South Korea has announced it will consider a domestic fund to compensate Koreans enslaved by Japanese companies before the end of World War II.
- Hundreds of thousands of South Koreans were enslaved as labourers or “comfort women” by Japan during WWII
- South Korean President Yoon Suk-yeol is eager to improve ties to Japan amid rising tension with North Korea
- Many forced labour victims are already dead, and most survivors are in the 90s
Officials have been desperately trying to repair relations with Tokyo, which have deteriorated in recent years over historical grievances.
The plan, revealed during a public hearing organised by Seoul’s Foreign Ministry on Thursday, was met with fierce criticism by victims and their legal representatives, who have demanded that the reparations come from Japan.
Relations between Seoul and Tokyo have been strained since 2018 when South Korea’s Supreme Court upheld lower court verdicts and ordered Nippon Steel and Mitsubishi Heavy Industries to compensate Korean forced labourers.
The companies have refused to carry out the orders and the plaintiffs have responded by pursuing legal steps aimed at forcing the companies to sell off their local assets to provide compensation.
South Korean officials feared the process would further rupture relations between Seoul and Tokyo.
Victims have also demanded the Japanese companies issue an apology over their ordeals.
Ties between the US and its Asian allies have long been complicated by grievances related to Japan’s brutal rule of the Korean Peninsula from 1910 to 1945, when hundreds of thousands of Koreans were mobilised as forced labourers for Japanese companies or sex slaves at Tokyo’s wartime brothels.
South Korean President Yoon Suk-yeol has been eager to improve ties with Japan as the countries pursue stronger trilateral security cooperation with Washington in the face of the growing North Korean nuclear threat.
He met with Japanese PM Fumio Kishida in Cambodia in November, in the first bilateral summit between the countries in three years, where they expressed a commitment to swiftly resolve “pending” bilateral issues, which clearly referred to the forced-labour dispute.
During Thursday’s public hearing at the National Assembly, South Korean Foreign Ministry official Seo Min-jung said her government’s priority was to arrange payments as quickly as possible.
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She noted many victims of forced labour were already dead and most known survivors were in their 90s.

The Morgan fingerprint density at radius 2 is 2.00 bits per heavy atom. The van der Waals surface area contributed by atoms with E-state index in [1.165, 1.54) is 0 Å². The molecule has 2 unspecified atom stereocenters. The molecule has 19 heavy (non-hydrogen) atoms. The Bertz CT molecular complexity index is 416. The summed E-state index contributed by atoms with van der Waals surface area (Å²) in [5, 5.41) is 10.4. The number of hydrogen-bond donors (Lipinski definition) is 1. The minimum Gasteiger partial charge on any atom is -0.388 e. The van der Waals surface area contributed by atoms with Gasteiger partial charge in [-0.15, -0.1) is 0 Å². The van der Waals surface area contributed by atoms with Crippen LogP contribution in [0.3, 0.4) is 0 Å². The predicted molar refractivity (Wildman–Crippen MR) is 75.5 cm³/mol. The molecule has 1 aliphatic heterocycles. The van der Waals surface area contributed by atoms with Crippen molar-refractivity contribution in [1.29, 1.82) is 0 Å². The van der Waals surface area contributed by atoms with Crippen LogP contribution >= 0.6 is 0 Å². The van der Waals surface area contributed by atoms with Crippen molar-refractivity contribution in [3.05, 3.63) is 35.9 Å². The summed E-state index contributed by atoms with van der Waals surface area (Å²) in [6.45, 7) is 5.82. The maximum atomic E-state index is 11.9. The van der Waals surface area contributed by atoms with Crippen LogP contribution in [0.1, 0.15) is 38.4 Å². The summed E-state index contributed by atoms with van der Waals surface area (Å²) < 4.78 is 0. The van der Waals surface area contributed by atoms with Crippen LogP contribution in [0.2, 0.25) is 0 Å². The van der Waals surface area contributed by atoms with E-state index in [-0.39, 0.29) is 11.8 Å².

She said it would be “impossible” to make the Japanese companies apologise for the broad forced-labour issue.
“It would be important that Japan sincerely maintains and inherits the poignant expressions of apology and remorse that it already expressed in the past,” said Ms Seo, the ministry’s director of Asia and Pacific affairs.
Ms Seo said payments could possibly be handled by the Seoul-based Foundation for Victims of Forced Mobilisation by Imperial Japan.
Shim Kyu-sun, the foundation’s chairman, said payments could be funded by South Korean firms which benefited from Japanese economic assistance when the companies normalised their ties in the 1960s, including steel giant POSCO.
“The Japanese companies have reduced much of their economic activity in South Korea and withdrawn (many of their) assets, so it’s not even clear whether a liquidation process would be enough to provide compensation to the plaintiffs,” Ms Seo said.
She said government officials planned to meet the victims and their family members in person to explain the payment plans and seek their consent.
Lim Jae-sung, a lawyer who represented some of the plaintiffs in the 2018 rulings, accused the government of pushing ahead with a settlement that excessively aligned with Japan’s position while ignoring the voices of victims.
“It seems that the South Korean government’s finalised plan is to use the money by South Korean companies like POSCO to allow the Foundation for Victims of Forced Mobilisation by Imperial Japan to eliminate the forced labour victims’ rights to receivables,” Mr Lim said.
“Japan doesn’t take any burden at all.”
Japan has insisted all wartime compensation issues were settled under a 1965 treaty normalising relations between the two nations that was accompanied by hundreds of millions of dollars in economic aid and loans from Tokyo to Seoul.
Japan reacted furiously after the South Korean rulings in 2018 and subsequently placed export controls on chemicals vital to South Korea’s semiconductor industry in 2019, citing the deterioration of trust between the countries.
Seoul accused Tokyo of weaponising trade and even threatened to terminate a military intelligence-sharing agreement with Tokyo, which was a major symbol of their three-way security cooperation with Washington.
South Korea eventually backed off and kept the deal after being pressured by the Trump administration.
Nippon Steel and Mitsubishi Heavy Industries had refused to carry out the 2018 rulings and re-appealed to the Supreme Court after lower courts ordered them to sell off their local assets to compensate the plaintiffs.
The Supreme Court has yet to make a decision on whether to allow the liquidation of the companies’ assets to proceed.